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Gender and Race Differences in Leader Behaviour Preferences in South Africa - page 19 / 35

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White women’s emphasis on independence and individual freedom, employees as workers and planning and future action, were not supported for the variables in this study. Black and White females stayed together through five clusters in Table 2.

Booysen (2001) also found the culture of South African male and female, Black and White managers to focus on different values. However, the cluster analysis in indicates that the leader behaviour preferences of the South African Blacks and Whites of both genders to be the most similar, again remaining in the same cluster through five clusters, and the Black Males remaining with the White Males and Females through six of seven clusters. Studies comparing only those two racial groups could yield misleading interpretations of the actual managerial leader race and gender dynamics in SA.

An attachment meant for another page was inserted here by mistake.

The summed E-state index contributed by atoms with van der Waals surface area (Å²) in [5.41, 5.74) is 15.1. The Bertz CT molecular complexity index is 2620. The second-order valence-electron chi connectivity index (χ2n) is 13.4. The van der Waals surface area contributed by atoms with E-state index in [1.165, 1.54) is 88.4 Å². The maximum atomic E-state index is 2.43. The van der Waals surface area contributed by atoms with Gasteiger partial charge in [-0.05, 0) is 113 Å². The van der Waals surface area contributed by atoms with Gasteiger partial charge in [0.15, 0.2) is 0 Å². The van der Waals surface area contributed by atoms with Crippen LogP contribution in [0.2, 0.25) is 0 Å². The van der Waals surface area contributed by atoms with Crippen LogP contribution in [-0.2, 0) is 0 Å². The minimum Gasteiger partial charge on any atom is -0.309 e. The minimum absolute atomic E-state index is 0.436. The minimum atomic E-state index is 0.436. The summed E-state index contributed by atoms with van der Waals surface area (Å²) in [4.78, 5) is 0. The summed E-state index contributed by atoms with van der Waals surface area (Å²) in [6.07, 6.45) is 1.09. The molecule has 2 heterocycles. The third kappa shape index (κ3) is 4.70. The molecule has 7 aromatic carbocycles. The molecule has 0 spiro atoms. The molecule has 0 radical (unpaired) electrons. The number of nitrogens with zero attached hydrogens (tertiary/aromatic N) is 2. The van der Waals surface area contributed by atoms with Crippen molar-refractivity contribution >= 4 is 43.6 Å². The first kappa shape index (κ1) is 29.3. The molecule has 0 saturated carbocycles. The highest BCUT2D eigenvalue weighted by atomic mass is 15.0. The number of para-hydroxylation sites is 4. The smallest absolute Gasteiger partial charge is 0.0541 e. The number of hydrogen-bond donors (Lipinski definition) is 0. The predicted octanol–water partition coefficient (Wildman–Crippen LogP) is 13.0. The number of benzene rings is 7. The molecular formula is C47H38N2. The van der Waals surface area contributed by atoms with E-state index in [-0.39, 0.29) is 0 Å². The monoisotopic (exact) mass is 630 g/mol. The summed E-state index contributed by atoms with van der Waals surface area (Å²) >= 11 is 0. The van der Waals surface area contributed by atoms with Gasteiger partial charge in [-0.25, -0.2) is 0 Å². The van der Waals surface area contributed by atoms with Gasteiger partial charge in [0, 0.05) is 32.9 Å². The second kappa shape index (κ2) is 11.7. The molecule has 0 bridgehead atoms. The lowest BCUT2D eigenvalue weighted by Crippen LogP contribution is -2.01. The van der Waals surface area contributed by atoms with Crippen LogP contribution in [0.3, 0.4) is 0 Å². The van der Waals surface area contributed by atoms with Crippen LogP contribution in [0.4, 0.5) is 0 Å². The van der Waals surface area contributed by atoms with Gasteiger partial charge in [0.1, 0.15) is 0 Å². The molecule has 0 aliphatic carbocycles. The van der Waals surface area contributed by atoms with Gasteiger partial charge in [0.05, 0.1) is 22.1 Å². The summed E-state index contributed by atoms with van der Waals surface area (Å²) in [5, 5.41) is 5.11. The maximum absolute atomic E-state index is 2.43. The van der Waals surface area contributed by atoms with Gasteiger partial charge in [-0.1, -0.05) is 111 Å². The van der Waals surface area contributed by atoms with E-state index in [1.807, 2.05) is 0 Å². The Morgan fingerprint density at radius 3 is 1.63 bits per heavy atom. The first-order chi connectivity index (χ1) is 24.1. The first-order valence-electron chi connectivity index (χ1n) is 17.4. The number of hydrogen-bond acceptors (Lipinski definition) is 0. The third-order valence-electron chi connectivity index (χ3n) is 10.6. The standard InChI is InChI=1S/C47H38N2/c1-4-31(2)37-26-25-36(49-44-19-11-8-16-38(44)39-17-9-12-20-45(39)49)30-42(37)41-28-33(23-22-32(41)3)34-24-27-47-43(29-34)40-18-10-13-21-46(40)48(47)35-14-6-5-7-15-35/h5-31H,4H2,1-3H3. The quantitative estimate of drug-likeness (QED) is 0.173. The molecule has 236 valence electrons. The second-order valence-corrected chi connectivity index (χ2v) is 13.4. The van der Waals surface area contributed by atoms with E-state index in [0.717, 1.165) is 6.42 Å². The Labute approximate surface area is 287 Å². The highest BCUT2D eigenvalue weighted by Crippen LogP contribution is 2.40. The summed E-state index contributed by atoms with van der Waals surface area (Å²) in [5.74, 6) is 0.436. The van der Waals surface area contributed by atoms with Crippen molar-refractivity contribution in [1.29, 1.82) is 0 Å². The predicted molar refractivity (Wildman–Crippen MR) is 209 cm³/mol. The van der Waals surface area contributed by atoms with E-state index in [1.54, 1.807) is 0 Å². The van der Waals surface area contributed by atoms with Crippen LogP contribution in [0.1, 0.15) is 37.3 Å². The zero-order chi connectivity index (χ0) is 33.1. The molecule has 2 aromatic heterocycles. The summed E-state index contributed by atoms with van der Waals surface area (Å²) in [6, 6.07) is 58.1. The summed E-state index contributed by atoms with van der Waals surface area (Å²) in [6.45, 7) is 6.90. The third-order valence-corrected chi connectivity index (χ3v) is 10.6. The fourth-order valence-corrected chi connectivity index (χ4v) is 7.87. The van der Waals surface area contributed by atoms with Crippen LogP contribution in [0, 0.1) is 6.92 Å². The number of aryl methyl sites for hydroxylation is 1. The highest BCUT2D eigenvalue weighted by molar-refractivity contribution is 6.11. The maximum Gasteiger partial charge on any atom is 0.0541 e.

The small sample of Coloured managers and workers indicated very large differences between Coloured genders and between the other sub-samples. The cluster analysis estimates of dissimilarity between the sub-samples indicate a dramatic consistent difference between Coloured males and all other groups, with universally lower scores. The Coloured females were the next most dissimilar with generally higher scores. The small sample of Coloured managers and workers indicated very large differences between Coloured genders and between the other sub-samples. The cluster analysis estimates of dissimilarity between the sub-samples indicate a dramatic consistent difference between Coloured males and all other groups, with universally lower scores. The Coloured females were the next most dissimilar with generally higher scores.

CONCLUSIONS

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